“In the legal sector the majority of our work is conducted over the phone and it’s imperative that our customers have the option of talking to a human rather than a machine. Using Swyx’s ‘presence’ functionality, it’s possible to route calls dependent on someone’s diary movements and secretaries now have the ability to pick up group calls so we can reduce the number of times the phone rings before the caller can speak to someone. Therefore if a customer calls a direct number to one of the partners, but they are not available then a secretary can pick up the call instead. We were also aware that new alternative VoIP unified comms offerings on the market could give us more flexibility and features allowing us to integrate ‘voice’ with our other applications giving our clients better customer service as well as securing substantial cost-savings.”

Raleys is a good example of how a single site operation can take advantage of UC to reduce costs and enhance communication, but the technology is also ideal in tackling the communication challenges of firms with multiple sites so that any person can contacted directly independent of their location. Wards Solicitors based in the South-west with 11 branch offices had no way of transferring calls from one site to another, meaning that clients often had to re-dial another number to get through to the right department or person with the right expertise. ICT manager at Wards, Hugh Cooper explains, “Like many businesses that grow organically over time, our offices has a complete mixture of systems from many different telephony vendors. Many of the systems were incompatible with each other and therefore could only serve an individual branch.” Another problem faced by Wards was dealing with busy periods when they would receive a high influx of calls. The existing phone system could only be answered by the receptionists so if they were busy, both the call and potentially the client were both lost.

By moving to a software-based IP telephony Wards has vastly improved its client communication and with integration with Microsoft Outlook they can even play a personalised greeting to the caller dependent on their CLI (call line identity). Wards’ Hugh Cooper says, “The system has done everything it promised and more, connecting all or our offices through a distributed and integrated telephony system. All of our professional resources are available to our clients with just one inbound phone call, making our business far more responsive, efficient and professional.”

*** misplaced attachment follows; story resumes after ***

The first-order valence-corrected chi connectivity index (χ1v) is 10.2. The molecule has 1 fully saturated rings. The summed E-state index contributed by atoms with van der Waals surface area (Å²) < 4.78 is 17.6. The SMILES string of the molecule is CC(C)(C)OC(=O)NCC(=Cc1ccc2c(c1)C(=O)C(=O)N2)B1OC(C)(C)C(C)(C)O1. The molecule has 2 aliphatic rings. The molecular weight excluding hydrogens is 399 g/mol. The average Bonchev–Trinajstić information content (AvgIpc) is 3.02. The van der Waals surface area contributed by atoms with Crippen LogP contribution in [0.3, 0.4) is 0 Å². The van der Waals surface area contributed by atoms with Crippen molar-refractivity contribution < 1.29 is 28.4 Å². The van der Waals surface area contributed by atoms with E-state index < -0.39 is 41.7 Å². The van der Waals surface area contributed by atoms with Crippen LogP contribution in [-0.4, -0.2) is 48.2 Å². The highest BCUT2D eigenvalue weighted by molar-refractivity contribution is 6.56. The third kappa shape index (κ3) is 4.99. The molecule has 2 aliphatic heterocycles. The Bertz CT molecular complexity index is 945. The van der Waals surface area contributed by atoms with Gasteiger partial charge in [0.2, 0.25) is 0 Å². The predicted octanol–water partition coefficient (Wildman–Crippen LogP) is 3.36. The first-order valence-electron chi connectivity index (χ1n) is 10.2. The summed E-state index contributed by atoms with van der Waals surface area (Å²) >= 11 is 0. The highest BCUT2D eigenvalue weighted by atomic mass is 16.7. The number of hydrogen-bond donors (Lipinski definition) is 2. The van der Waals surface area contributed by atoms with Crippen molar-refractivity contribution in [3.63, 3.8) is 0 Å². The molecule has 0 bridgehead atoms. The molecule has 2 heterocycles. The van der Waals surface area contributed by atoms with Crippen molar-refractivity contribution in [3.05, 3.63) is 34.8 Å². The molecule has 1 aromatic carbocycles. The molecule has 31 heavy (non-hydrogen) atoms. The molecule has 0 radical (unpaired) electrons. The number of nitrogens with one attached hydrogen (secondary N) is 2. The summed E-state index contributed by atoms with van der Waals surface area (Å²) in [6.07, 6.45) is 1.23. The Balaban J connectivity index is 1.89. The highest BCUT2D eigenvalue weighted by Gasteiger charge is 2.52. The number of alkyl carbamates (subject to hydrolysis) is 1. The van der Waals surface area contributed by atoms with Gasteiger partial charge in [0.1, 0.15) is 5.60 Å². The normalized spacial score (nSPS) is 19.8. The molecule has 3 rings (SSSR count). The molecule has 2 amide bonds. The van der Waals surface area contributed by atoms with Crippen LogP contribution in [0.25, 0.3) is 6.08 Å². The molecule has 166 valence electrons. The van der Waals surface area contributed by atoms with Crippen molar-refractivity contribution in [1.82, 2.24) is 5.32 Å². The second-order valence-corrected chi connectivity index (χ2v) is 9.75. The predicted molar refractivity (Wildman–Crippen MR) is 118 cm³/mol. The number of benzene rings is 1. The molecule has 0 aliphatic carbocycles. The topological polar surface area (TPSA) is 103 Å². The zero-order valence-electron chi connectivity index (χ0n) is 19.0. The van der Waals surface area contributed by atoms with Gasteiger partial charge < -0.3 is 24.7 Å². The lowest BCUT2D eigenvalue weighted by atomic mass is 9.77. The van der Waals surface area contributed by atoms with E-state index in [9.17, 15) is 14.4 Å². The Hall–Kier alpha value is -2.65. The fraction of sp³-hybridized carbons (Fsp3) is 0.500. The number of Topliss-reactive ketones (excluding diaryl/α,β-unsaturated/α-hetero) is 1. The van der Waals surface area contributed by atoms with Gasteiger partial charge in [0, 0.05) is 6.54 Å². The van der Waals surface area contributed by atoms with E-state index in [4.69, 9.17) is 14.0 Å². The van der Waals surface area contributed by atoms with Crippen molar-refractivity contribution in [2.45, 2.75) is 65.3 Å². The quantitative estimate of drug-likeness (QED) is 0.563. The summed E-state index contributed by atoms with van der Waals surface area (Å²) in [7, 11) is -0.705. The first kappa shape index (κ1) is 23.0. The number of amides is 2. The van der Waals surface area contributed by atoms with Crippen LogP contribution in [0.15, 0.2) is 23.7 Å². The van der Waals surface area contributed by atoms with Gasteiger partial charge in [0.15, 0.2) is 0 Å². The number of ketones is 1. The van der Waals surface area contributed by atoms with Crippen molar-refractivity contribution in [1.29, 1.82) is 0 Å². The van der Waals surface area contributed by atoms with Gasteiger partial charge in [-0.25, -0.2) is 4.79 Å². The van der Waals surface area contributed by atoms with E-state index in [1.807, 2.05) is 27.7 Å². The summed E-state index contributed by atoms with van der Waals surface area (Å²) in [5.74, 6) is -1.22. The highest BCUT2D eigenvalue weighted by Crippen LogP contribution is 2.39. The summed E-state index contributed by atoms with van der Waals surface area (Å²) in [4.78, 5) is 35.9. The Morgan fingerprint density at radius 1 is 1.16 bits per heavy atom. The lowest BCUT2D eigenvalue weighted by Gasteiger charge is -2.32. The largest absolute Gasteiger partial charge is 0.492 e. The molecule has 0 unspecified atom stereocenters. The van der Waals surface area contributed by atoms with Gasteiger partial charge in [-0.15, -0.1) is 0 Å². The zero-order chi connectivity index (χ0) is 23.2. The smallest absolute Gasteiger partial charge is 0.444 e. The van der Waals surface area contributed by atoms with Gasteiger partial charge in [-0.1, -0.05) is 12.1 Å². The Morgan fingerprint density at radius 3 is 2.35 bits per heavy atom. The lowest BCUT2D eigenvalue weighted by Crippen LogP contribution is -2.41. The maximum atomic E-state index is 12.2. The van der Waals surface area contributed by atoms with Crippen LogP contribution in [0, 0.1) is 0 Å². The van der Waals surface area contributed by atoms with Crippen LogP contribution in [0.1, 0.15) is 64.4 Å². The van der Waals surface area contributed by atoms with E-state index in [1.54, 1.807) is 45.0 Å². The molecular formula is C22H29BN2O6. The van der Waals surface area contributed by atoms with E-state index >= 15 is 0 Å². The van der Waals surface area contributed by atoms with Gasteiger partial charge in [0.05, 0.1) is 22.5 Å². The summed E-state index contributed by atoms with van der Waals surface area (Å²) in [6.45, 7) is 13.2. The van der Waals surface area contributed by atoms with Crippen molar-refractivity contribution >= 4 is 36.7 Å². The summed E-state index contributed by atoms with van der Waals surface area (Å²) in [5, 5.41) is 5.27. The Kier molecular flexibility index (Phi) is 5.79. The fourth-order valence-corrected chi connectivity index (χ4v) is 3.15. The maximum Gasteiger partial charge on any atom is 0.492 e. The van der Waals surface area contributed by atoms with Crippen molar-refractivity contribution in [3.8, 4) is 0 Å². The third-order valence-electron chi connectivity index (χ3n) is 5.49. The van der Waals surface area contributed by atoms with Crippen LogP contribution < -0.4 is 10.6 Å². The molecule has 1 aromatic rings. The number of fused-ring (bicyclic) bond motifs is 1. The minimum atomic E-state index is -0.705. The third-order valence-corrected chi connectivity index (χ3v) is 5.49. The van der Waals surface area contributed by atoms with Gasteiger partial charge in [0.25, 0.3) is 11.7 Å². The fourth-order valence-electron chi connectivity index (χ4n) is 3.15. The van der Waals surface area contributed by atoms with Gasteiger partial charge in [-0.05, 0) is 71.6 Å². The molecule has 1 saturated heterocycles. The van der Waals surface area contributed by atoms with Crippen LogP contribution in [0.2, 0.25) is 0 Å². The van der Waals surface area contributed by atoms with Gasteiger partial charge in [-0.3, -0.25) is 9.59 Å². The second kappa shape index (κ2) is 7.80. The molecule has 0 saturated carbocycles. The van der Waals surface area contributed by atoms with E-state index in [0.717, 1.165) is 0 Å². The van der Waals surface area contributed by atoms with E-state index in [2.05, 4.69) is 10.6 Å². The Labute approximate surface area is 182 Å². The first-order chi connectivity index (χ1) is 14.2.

Selecting the right solution – software v. hardware

It’s clear that investing in UC can provide both improvements in service as well as substantial cost-savings, yet there still some confusion over what type of UC system to choose.  All claim to offer the same benefits but in reality some offer more flexibility than others.

With hybrid or hardware-based offerings you will need to invest in separate hardware dependent on the level of functionality. For instance, if you require integrated fax into your new phone system, the ability to link in to employees’ mobiles or perhaps the need to enable conference calls, you are going to need a separate IT server for each of these options.  You may also want to control your telephone from the PC (also known as CTI or computer telephony integration), set up voice mail or introduce a touch-tone system such as press 1 for sales and so on. Already with a hardware-based system you are going to need three further servers.

So, as well as the server for the main phone system, at least a handful of other servers will be required depending on the scope of applications used.  Not only that, but if you buy servers from different manufacturers, then each will have a different type of administration and user interface… a simple username change rapidly becomes a small IT project.

With purely software based solutions you only require a single server so there is less capital required for hardware and you spend less time on administration.

The other advantage of a software-based solution is that if you want staff to automatically have the relevant information on single screen, it is easier to integrate the phone system because it is simply just another application on the network.  So if an important customer calls in and need to see their corresponding notes or case history then you can configure the system to do this automatically.

With increased competition across the legal landscape, software-based unified communications is a cost-effective way to differentiate yourself, in what has become an over-crowded marketplace.  Not only does it help to improve customer retention through better service but due to its inherent flexibility you can constantly change the way you operate, both now and in the future.

Author:  Ralf Ebbinghaus. Executive Vice President of Sales, Marketing & Service at unified communications specialist, Swyx